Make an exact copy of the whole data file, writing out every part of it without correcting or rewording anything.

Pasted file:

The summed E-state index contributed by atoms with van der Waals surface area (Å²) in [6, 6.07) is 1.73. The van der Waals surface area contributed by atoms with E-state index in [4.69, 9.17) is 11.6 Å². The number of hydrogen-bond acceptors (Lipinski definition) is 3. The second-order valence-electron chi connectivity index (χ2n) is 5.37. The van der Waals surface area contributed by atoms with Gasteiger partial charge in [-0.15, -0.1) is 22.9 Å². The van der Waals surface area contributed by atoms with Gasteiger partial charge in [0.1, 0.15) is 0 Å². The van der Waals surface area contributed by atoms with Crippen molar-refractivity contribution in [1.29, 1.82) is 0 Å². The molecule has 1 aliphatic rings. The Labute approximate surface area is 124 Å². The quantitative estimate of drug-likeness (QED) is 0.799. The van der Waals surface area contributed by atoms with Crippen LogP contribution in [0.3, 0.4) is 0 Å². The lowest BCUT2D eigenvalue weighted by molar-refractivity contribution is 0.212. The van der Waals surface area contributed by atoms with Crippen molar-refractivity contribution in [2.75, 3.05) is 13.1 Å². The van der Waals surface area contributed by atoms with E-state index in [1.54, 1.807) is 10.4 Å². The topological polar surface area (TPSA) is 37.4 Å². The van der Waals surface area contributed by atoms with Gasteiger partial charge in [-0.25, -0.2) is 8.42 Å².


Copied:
The summed E-state index contributed by atoms with van der Waals surface area (Å²) in [6, 6.07) is 1.73. The van der Waals surface area contributed by atoms with E-state index in [4.69, 9.17) is 11.6 Å². The number of hydrogen-bond acceptors (Lipinski definition) is 3. The second-order valence-electron chi connectivity index (χ2n) is 5.37. The van der Waals surface area contributed by atoms with Gasteiger partial charge in [-0.15, -0.1) is 22.9 Å². The van der Waals surface area contributed by atoms with Gasteiger partial charge in [0.1, 0.15) is 0 Å². The van der Waals surface area contributed by atoms with Crippen molar-refractivity contribution in [1.29, 1.82) is 0 Å². The molecule has 1 aliphatic rings. The Labute approximate surface area is 124 Å². The quantitative estimate of drug-likeness (QED) is 0.799. The van der Waals surface area contributed by atoms with Crippen LogP contribution in [0.3, 0.4) is 0 Å². The lowest BCUT2D eigenvalue weighted by molar-refractivity contribution is 0.212. The van der Waals surface area contributed by atoms with Crippen molar-refractivity contribution in [2.75, 3.05) is 13.1 Å². The van der Waals surface area contributed by atoms with E-state index in [1.54, 1.807) is 10.4 Å². The topological polar surface area (TPSA) is 37.4 Å². The van der Waals surface area contributed by atoms with Gasteiger partial charge in [-0.25, -0.2) is 8.42 Å².